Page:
DURHAM, N.H. – Michele Dillon, a scholar of Catholicism and professor of sociology at the University of New Hampshire, is available to comment on the election of the new pope, key issues facing the Roman Catholic Church and the next pope, and how American Catholics view the papacy. She also can discuss Pope Benedict’s legacy and how he was thought of by the laity.
Dillon provides the following commentary.
American Catholics and the Papacy
American Catholics appreciate the symbolic and historical significance of the papacy as part of the Catholic tradition. But they – including the rapidly growing number of Hispanic Catholics – do not have a great deal of regard in general for the teaching authority claimed by the Vatican. Today, just over a quarter of non-Hispanic Catholics and just over a third of Hispanic Catholics regard the Vatican’s teaching important as an element of Catholicism that is personally important to them.
“What is core to American Catholics in 2011,” Michele Dillon, National Catholic Reporter, http://ncronline.org/news/catholics-america/what-core-american-catholics-2011.
“American Catholics in the 21st Century,” Michele Dillon, Walter H. Capps Center Series, University of California at Santa Barbara, http://www.uctv.tv/shows/American-Catholics-in-the-Twenty-First-Century-23428.
American Catholic Commitment to the Church
Despite recent declines in American denominational attachments and church attendance, the trends in Catholics’ commitment are relatively stable, with one in five Catholics highly committed to the church.
“Trends in Catholic commitment stable over time,” Michele Dillon, National Catholic Reporter, http://ncronline.org/news/catholics-america/trends-catholic-commitment-stable-over-time.
As Hispanic Catholics in the U.S. achieve upward mobility, they may become a little more conservative on social justice/concern for the poor, but currently many of the issues that are especially important to Catholics in Latin America are also very important to Hispanic Catholics in the United States. The election of a new pope always provides hope that certain adjustments will be made in what the Vatican makes as its priorities; the Catholic tradition has many strands, and even a pope made of the same cloth as Benedict, can nonetheless choose to give greater visibility and attention to the church’s concern for the poor and immigrants.
Legacy of Pope Benedict XVI
As head of the Congregation for the Doctrine of the Faith as Cardinal Joseph Ratzinger for 24 years prior to being elected pope, Pope Benedict was responsible for articulating and enforcing official church teaching on highly contested issues, including homosexuality and women’s ordination. As pope, he emphasized time and again the threat against the church and faith in general posed by the forces of secularism, especially in Europe where he witnessed historically Catholic countries embracing legislation extending on divorce, abortion, and gay rights. But he also spoke out against economic inequality and emphasized the responsibility of highly developed countries toward disadvantaged economies and societies.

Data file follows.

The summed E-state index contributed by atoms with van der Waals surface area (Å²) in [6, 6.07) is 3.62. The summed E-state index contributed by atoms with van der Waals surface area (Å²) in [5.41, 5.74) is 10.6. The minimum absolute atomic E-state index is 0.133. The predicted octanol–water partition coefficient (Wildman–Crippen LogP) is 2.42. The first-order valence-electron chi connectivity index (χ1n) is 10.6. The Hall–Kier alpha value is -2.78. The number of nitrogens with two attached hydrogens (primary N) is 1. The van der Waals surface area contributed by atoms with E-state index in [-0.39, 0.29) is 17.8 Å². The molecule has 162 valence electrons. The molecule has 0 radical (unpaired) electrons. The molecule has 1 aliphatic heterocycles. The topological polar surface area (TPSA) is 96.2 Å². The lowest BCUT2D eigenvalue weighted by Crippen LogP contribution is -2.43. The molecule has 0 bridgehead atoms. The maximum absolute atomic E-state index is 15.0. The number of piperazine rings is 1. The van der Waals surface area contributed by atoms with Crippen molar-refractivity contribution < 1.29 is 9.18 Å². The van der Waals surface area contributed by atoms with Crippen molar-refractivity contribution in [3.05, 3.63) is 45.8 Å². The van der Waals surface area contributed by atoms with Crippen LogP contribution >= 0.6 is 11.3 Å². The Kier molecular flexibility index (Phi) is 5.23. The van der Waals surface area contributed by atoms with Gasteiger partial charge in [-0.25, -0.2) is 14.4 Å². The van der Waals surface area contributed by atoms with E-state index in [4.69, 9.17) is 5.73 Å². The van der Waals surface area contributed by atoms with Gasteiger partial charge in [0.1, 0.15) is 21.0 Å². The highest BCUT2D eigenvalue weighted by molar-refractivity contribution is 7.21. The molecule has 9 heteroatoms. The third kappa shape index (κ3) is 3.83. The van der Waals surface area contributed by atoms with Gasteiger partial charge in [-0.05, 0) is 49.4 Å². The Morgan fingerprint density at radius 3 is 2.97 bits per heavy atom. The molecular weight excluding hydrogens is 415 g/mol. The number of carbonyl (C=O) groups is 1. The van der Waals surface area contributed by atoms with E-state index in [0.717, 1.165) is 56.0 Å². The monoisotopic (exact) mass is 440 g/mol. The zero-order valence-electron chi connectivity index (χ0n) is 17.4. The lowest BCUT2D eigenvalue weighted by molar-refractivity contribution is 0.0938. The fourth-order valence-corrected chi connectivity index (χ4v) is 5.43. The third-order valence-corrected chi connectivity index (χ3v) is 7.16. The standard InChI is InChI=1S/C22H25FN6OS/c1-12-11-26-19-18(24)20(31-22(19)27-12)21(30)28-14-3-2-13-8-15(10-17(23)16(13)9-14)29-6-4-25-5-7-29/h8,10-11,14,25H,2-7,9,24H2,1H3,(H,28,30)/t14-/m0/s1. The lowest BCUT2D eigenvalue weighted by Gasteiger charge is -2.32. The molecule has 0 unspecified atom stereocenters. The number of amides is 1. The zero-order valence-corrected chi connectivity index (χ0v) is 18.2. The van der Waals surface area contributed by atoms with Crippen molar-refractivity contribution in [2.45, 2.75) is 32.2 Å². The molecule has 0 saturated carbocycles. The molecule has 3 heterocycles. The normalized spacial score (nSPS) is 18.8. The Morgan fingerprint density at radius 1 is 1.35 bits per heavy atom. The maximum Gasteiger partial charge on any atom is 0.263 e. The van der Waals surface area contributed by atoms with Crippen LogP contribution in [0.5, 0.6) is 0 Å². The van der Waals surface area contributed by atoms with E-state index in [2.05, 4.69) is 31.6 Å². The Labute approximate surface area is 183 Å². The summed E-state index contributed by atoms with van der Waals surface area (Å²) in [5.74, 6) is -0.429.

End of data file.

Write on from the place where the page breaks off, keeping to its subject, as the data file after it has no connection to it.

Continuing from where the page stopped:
Pope Benedict also will be remembered for his embroilment in the sex abuse crisis that is still roiling the church in several countries, and for what some observers will assess as a hesitant response on his part as pope in publicly acknowledging and appreciating its depth though he eventually conceded that it was ‘the sin within the church.”
About Michele Dillon
Michele Dillon has written extensively on Catholicism in the United States and elsewhere, and has been especially interested in the institutional and cultural processes that enable Catholics who selectively disagree with aspects of Catholic teaching to remain loyal to Catholicism. She also has examined the political engagement of the Catholic Church, and of other churches and activist organizations, in public moral debates in different western countries. She is the author of “Catholic Identity: Balancing Reason, Faith, and Power,” “In the Course of a Lifetime: Tracing Religious Belief, Practice, and Change,” and the forthcoming book “American Catholics in Transition.”
The University of New Hampshire, founded in 1866, is a world-class public research university with the feel of a New England liberal arts college. A land, sea, and space-grant university, UNH is the state's flagship public institution, enrolling 12,200 undergraduate and 2,300 graduate students.
Michele Dillon, a scholar of Catholicism and professor of sociology at the University of New Hampshire.